International management consulting firm Scientia is predicting rapid growth for medicinal foods and nutraceuticals worldwide in the next few years.
In a report available for free at Scientia’s Web site (www.scientiaadv.com), researchers estimate that the global functional foods category will hit $195 billion by 2012, a sizable increase from 2006 sales of $128 billion.
Key factors contributing to this explosive growth could include an aging U.S. population, rising healthcare costs, robust scientific developments and innovation.
Functional foods, sometimes called “medicinal foods” or “nutraceuticals,” are those fortified with naturally-occurring ingredients that provide health benefits beyond basic nutrition.
They include probiotics (microorganisms that provide health benefits), Omega 3 extracts (fish oil), phytonutrients (substances found in plants such as soy beans, blueberries or grapes) or other natural substances. Some of these ingredients can reduce the risk of certain diseases or help manage chronic conditions such as diabetes or heart disease. Others can enhance physical and athletic performance, memory, or cognitive performance.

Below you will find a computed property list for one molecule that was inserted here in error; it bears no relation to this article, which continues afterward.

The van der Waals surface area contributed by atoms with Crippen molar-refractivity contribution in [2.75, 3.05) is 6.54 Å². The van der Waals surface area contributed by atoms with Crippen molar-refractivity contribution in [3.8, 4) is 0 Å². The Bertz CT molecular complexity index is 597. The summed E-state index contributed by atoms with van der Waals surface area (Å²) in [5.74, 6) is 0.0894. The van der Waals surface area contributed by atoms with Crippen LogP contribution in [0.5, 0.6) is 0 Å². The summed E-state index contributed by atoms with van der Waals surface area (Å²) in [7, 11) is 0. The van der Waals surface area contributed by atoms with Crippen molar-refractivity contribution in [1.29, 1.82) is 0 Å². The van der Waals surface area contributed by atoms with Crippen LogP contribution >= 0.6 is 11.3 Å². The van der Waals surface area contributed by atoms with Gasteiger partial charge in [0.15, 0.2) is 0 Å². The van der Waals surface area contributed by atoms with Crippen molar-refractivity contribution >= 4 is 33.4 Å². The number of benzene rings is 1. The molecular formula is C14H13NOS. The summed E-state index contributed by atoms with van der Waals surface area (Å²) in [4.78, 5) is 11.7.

The expected growth in functional foods will come as a result of various factors, according to Bob Jones, the principal consultant at Scientia, who led the study. Factors include scientific evidence of functional food effectiveness; increased media publicity encouraging consumer adoption; an aging population with growing chronic health needs, and food companies’ ability to work in a regulatory environment that increasingly requires scientific substantiation of claims being made.